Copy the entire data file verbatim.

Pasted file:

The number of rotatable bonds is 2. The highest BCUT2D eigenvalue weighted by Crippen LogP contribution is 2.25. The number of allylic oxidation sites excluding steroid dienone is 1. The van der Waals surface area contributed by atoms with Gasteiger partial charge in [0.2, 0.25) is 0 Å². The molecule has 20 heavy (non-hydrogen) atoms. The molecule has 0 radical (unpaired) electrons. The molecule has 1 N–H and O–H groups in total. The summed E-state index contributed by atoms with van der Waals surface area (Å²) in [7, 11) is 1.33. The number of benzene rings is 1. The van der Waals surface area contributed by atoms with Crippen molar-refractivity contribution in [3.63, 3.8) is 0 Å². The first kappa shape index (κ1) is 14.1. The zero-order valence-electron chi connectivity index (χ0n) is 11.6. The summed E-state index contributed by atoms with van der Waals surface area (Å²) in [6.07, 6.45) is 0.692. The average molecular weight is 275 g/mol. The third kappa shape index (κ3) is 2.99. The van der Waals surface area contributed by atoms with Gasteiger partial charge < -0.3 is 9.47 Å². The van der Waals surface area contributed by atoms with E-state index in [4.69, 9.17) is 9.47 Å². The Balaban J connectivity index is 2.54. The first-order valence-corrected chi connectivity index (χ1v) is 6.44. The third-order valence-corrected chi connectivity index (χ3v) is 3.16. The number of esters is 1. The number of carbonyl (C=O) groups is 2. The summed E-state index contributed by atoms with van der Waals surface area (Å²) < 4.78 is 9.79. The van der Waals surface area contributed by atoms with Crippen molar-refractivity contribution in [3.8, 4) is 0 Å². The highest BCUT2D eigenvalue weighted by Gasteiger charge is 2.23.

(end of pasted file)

The number of rotatable bonds is 2. The highest BCUT2D eigenvalue weighted by Crippen LogP contribution is 2.25. The number of allylic oxidation sites excluding steroid dienone is 1. The van der Waals surface area contributed by atoms with Gasteiger partial charge in [0.2, 0.25) is 0 Å². The molecule has 20 heavy (non-hydrogen) atoms. The molecule has 0 radical (unpaired) electrons. The molecule has 1 N–H and O–H groups in total. The summed E-state index contributed by atoms with van der Waals surface area (Å²) in [7, 11) is 1.33. The number of benzene rings is 1. The van der Waals surface area contributed by atoms with Crippen molar-refractivity contribution in [3.63, 3.8) is 0 Å². The first kappa shape index (κ1) is 14.1. The zero-order valence-electron chi connectivity index (χ0n) is 11.6. The summed E-state index contributed by atoms with van der Waals surface area (Å²) in [6.07, 6.45) is 0.692. The average molecular weight is 275 g/mol. The third kappa shape index (κ3) is 2.99. The van der Waals surface area contributed by atoms with Gasteiger partial charge < -0.3 is 9.47 Å². The van der Waals surface area contributed by atoms with E-state index in [4.69, 9.17) is 9.47 Å². The Balaban J connectivity index is 2.54. The first-order valence-corrected chi connectivity index (χ1v) is 6.44. The third-order valence-corrected chi connectivity index (χ3v) is 3.16. The number of esters is 1. The number of carbonyl (C=O) groups is 2. The summed E-state index contributed by atoms with van der Waals surface area (Å²) < 4.78 is 9.79. The van der Waals surface area contributed by atoms with Crippen molar-refractivity contribution in [3.8, 4) is 0 Å². The highest BCUT2D eigenvalue weighted by Gasteiger charge is 2.23.